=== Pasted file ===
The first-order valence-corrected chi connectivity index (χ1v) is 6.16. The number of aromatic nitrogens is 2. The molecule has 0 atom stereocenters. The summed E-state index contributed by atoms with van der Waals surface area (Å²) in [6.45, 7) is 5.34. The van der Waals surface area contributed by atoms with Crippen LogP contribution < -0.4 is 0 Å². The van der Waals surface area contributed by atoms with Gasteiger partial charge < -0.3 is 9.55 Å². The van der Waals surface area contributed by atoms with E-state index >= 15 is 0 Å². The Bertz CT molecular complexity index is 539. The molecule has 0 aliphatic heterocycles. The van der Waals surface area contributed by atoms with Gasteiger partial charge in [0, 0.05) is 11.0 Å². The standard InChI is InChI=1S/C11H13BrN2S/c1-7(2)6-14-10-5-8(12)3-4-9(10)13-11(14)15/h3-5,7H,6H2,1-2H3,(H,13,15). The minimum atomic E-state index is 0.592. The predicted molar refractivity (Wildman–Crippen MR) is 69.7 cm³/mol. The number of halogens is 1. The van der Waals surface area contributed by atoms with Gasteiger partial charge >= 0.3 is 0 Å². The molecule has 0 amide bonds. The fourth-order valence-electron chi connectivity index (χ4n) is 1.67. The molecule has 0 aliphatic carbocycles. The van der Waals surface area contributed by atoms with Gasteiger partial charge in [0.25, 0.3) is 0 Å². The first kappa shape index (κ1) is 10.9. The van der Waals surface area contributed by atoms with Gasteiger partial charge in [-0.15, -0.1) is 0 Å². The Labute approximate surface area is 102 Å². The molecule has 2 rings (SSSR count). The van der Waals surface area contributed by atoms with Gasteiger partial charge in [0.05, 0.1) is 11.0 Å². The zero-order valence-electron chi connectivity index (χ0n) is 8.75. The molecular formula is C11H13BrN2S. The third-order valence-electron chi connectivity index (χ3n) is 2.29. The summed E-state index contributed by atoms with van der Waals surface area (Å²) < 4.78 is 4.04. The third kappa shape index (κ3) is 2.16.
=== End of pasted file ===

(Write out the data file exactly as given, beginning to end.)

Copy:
The first-order valence-corrected chi connectivity index (χ1v) is 6.16. The number of aromatic nitrogens is 2. The molecule has 0 atom stereocenters. The summed E-state index contributed by atoms with van der Waals surface area (Å²) in [6.45, 7) is 5.34. The van der Waals surface area contributed by atoms with Crippen LogP contribution < -0.4 is 0 Å². The van der Waals surface area contributed by atoms with Gasteiger partial charge < -0.3 is 9.55 Å². The van der Waals surface area contributed by atoms with E-state index >= 15 is 0 Å². The Bertz CT molecular complexity index is 539. The molecule has 0 aliphatic heterocycles. The van der Waals surface area contributed by atoms with Gasteiger partial charge in [0, 0.05) is 11.0 Å². The standard InChI is InChI=1S/C11H13BrN2S/c1-7(2)6-14-10-5-8(12)3-4-9(10)13-11(14)15/h3-5,7H,6H2,1-2H3,(H,13,15). The minimum atomic E-state index is 0.592. The predicted molar refractivity (Wildman–Crippen MR) is 69.7 cm³/mol. The number of halogens is 1. The van der Waals surface area contributed by atoms with Gasteiger partial charge >= 0.3 is 0 Å². The molecule has 0 amide bonds. The fourth-order valence-electron chi connectivity index (χ4n) is 1.67. The molecule has 0 aliphatic carbocycles. The van der Waals surface area contributed by atoms with Gasteiger partial charge in [0.25, 0.3) is 0 Å². The first kappa shape index (κ1) is 10.9. The van der Waals surface area contributed by atoms with Gasteiger partial charge in [-0.15, -0.1) is 0 Å². The Labute approximate surface area is 102 Å². The molecule has 2 rings (SSSR count). The van der Waals surface area contributed by atoms with Gasteiger partial charge in [0.05, 0.1) is 11.0 Å². The zero-order valence-electron chi connectivity index (χ0n) is 8.75. The molecular formula is C11H13BrN2S. The third-order valence-electron chi connectivity index (χ3n) is 2.29. The summed E-state index contributed by atoms with van der Waals surface area (Å²) < 4.78 is 4.04. The third kappa shape index (κ3) is 2.16.